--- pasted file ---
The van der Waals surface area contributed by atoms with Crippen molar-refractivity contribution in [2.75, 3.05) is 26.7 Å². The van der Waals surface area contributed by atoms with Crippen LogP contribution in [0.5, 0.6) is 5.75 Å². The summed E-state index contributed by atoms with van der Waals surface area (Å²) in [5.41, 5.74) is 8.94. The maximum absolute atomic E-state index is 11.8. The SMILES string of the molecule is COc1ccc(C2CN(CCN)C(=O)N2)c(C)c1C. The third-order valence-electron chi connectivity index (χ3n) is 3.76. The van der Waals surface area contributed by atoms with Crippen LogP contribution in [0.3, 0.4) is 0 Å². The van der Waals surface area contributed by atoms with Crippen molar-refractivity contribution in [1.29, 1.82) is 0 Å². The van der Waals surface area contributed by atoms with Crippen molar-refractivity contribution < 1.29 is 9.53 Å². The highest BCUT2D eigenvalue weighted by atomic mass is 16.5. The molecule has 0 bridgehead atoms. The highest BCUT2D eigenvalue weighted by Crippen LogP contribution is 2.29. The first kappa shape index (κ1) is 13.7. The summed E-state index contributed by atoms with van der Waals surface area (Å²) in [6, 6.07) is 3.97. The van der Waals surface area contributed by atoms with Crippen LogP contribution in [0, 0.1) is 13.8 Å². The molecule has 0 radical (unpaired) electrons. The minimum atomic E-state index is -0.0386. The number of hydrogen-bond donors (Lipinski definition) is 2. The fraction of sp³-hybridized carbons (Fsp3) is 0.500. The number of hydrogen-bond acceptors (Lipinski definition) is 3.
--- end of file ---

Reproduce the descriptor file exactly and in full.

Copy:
The van der Waals surface area contributed by atoms with Crippen molar-refractivity contribution in [2.75, 3.05) is 26.7 Å². The van der Waals surface area contributed by atoms with Crippen LogP contribution in [0.5, 0.6) is 5.75 Å². The summed E-state index contributed by atoms with van der Waals surface area (Å²) in [5.41, 5.74) is 8.94. The maximum absolute atomic E-state index is 11.8. The SMILES string of the molecule is COc1ccc(C2CN(CCN)C(=O)N2)c(C)c1C. The third-order valence-electron chi connectivity index (χ3n) is 3.76. The van der Waals surface area contributed by atoms with Crippen LogP contribution in [0.3, 0.4) is 0 Å². The van der Waals surface area contributed by atoms with Crippen molar-refractivity contribution in [1.29, 1.82) is 0 Å². The van der Waals surface area contributed by atoms with Crippen molar-refractivity contribution < 1.29 is 9.53 Å². The highest BCUT2D eigenvalue weighted by atomic mass is 16.5. The molecule has 0 bridgehead atoms. The highest BCUT2D eigenvalue weighted by Crippen LogP contribution is 2.29. The first kappa shape index (κ1) is 13.7. The summed E-state index contributed by atoms with van der Waals surface area (Å²) in [6, 6.07) is 3.97. The van der Waals surface area contributed by atoms with Crippen LogP contribution in [0, 0.1) is 13.8 Å². The molecule has 0 radical (unpaired) electrons. The minimum atomic E-state index is -0.0386. The number of hydrogen-bond donors (Lipinski definition) is 2. The fraction of sp³-hybridized carbons (Fsp3) is 0.500. The number of hydrogen-bond acceptors (Lipinski definition) is 3.